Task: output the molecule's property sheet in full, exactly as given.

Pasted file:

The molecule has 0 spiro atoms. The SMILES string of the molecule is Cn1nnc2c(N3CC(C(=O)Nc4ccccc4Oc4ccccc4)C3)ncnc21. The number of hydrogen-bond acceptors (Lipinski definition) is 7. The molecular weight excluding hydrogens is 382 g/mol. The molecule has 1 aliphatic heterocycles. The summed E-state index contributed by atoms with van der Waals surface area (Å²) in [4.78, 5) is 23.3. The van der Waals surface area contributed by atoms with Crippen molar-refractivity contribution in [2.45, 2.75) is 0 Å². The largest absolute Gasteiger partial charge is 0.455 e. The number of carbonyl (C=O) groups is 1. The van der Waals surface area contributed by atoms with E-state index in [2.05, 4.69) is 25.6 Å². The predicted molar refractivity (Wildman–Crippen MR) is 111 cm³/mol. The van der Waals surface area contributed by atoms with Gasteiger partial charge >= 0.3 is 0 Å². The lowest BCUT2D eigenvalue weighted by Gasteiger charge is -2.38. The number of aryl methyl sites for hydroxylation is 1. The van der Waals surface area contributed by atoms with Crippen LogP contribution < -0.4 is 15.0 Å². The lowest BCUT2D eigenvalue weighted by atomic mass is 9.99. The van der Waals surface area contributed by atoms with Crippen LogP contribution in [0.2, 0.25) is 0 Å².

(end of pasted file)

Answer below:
The molecule has 0 spiro atoms. The SMILES string of the molecule is Cn1nnc2c(N3CC(C(=O)Nc4ccccc4Oc4ccccc4)C3)ncnc21. The number of hydrogen-bond acceptors (Lipinski definition) is 7. The molecular weight excluding hydrogens is 382 g/mol. The molecule has 1 aliphatic heterocycles. The summed E-state index contributed by atoms with van der Waals surface area (Å²) in [4.78, 5) is 23.3. The van der Waals surface area contributed by atoms with Crippen molar-refractivity contribution in [2.45, 2.75) is 0 Å². The largest absolute Gasteiger partial charge is 0.455 e. The number of carbonyl (C=O) groups is 1. The van der Waals surface area contributed by atoms with E-state index in [2.05, 4.69) is 25.6 Å². The predicted molar refractivity (Wildman–Crippen MR) is 111 cm³/mol. The van der Waals surface area contributed by atoms with Gasteiger partial charge >= 0.3 is 0 Å². The lowest BCUT2D eigenvalue weighted by Gasteiger charge is -2.38. The number of aryl methyl sites for hydroxylation is 1. The van der Waals surface area contributed by atoms with Crippen LogP contribution < -0.4 is 15.0 Å². The lowest BCUT2D eigenvalue weighted by atomic mass is 9.99. The van der Waals surface area contributed by atoms with Crippen LogP contribution in [0.2, 0.25) is 0 Å².